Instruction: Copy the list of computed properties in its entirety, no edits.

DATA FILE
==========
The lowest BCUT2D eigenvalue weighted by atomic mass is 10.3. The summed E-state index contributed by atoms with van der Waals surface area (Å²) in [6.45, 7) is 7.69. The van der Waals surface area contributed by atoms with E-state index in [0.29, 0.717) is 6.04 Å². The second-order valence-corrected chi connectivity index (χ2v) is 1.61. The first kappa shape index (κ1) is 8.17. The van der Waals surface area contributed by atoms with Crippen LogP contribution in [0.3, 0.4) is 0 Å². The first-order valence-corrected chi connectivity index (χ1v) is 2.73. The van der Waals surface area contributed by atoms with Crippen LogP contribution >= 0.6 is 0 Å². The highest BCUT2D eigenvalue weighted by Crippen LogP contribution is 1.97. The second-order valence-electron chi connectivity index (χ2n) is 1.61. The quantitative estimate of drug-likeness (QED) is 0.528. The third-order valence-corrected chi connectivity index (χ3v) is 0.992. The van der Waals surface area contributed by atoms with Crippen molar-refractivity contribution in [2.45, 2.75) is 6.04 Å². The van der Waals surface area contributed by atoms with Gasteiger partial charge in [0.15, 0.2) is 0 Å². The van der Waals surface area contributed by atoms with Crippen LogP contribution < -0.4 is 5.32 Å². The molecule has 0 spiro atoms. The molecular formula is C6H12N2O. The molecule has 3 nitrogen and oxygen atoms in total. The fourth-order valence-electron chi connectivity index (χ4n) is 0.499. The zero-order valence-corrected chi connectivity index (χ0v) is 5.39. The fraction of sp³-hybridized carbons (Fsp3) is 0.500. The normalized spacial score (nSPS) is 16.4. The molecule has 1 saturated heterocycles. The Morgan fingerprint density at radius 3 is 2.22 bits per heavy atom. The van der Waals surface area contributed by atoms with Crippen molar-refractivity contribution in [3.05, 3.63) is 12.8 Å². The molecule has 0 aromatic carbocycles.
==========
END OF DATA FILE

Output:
The lowest BCUT2D eigenvalue weighted by atomic mass is 10.3. The summed E-state index contributed by atoms with van der Waals surface area (Å²) in [6.45, 7) is 7.69. The van der Waals surface area contributed by atoms with E-state index in [0.29, 0.717) is 6.04 Å². The second-order valence-corrected chi connectivity index (χ2v) is 1.61. The first kappa shape index (κ1) is 8.17. The van der Waals surface area contributed by atoms with Crippen LogP contribution in [0.3, 0.4) is 0 Å². The first-order valence-corrected chi connectivity index (χ1v) is 2.73. The van der Waals surface area contributed by atoms with Crippen LogP contribution >= 0.6 is 0 Å². The highest BCUT2D eigenvalue weighted by Crippen LogP contribution is 1.97. The second-order valence-electron chi connectivity index (χ2n) is 1.61. The quantitative estimate of drug-likeness (QED) is 0.528. The third-order valence-corrected chi connectivity index (χ3v) is 0.992. The van der Waals surface area contributed by atoms with Crippen molar-refractivity contribution in [2.45, 2.75) is 6.04 Å². The van der Waals surface area contributed by atoms with Gasteiger partial charge in [0.15, 0.2) is 0 Å². The van der Waals surface area contributed by atoms with Crippen LogP contribution < -0.4 is 5.32 Å². The molecule has 0 spiro atoms. The molecular formula is C6H12N2O. The molecule has 3 nitrogen and oxygen atoms in total. The fourth-order valence-electron chi connectivity index (χ4n) is 0.499. The zero-order valence-corrected chi connectivity index (χ0v) is 5.39. The fraction of sp³-hybridized carbons (Fsp3) is 0.500. The normalized spacial score (nSPS) is 16.4. The molecule has 1 saturated heterocycles. The Morgan fingerprint density at radius 3 is 2.22 bits per heavy atom. The van der Waals surface area contributed by atoms with Crippen molar-refractivity contribution in [3.05, 3.63) is 12.8 Å². The molecule has 0 aromatic carbocycles.